Noninvasive, glucose-monitoring technologies using infrared spectroscopy that have been studied typically require a calibration process that involves blood collection, which renders the methods somewhat invasive. We develop a truly noninvasive, glucose-monitoring technique using mid-infrared spectroscopy that does not require blood collection for calibration by applying domain adaptation (DA) using deep neural networks to train a model that associates blood glucose concentration with mid-infrared spectral data without requiring a training dataset labeled with invasive blood sample measurements. For realizing DA, the distribution of unlabeled spectral data for calibration is considered through adversarial update during training networks for regression to blood glucose concentration. This calibration improved the correlation coefficient between the true blood glucose concentrations and predicted blood glucose concentrations from 0.38 to 0.47. The result indicates that this calibration technique improves prediction accuracy for mid-infrared glucose measurements without any invasively acquired data.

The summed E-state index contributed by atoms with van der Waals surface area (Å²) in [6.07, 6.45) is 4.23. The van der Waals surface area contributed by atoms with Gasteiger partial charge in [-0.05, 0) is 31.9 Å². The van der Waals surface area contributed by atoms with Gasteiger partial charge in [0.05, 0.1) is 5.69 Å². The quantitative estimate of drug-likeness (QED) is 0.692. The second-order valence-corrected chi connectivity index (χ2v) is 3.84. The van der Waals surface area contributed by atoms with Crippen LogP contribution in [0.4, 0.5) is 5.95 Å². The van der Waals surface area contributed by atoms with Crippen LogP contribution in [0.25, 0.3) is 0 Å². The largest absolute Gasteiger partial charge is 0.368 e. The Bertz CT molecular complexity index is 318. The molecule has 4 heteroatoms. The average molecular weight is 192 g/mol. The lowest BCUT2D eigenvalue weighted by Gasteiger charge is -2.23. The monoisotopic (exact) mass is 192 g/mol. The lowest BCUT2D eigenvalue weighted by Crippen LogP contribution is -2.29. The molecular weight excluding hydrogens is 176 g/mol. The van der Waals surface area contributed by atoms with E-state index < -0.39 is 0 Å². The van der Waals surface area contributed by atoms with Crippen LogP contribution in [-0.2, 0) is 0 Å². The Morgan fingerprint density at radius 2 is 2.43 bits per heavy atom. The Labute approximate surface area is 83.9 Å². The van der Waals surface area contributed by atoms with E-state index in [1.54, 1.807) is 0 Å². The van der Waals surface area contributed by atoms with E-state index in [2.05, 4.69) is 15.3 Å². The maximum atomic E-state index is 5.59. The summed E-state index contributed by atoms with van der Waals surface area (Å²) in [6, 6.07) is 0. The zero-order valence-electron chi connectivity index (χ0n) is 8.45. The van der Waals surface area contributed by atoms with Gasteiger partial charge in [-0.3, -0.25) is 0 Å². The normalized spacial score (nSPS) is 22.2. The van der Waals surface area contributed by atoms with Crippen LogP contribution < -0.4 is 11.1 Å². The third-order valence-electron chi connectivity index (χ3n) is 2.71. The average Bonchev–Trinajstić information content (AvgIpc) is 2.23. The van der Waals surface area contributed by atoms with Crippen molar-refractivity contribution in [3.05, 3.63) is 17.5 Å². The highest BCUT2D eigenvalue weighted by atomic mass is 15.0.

- domain adaptation
- mid-infrared spectroscopy
- neural network
- Noninvasive glucose monitoring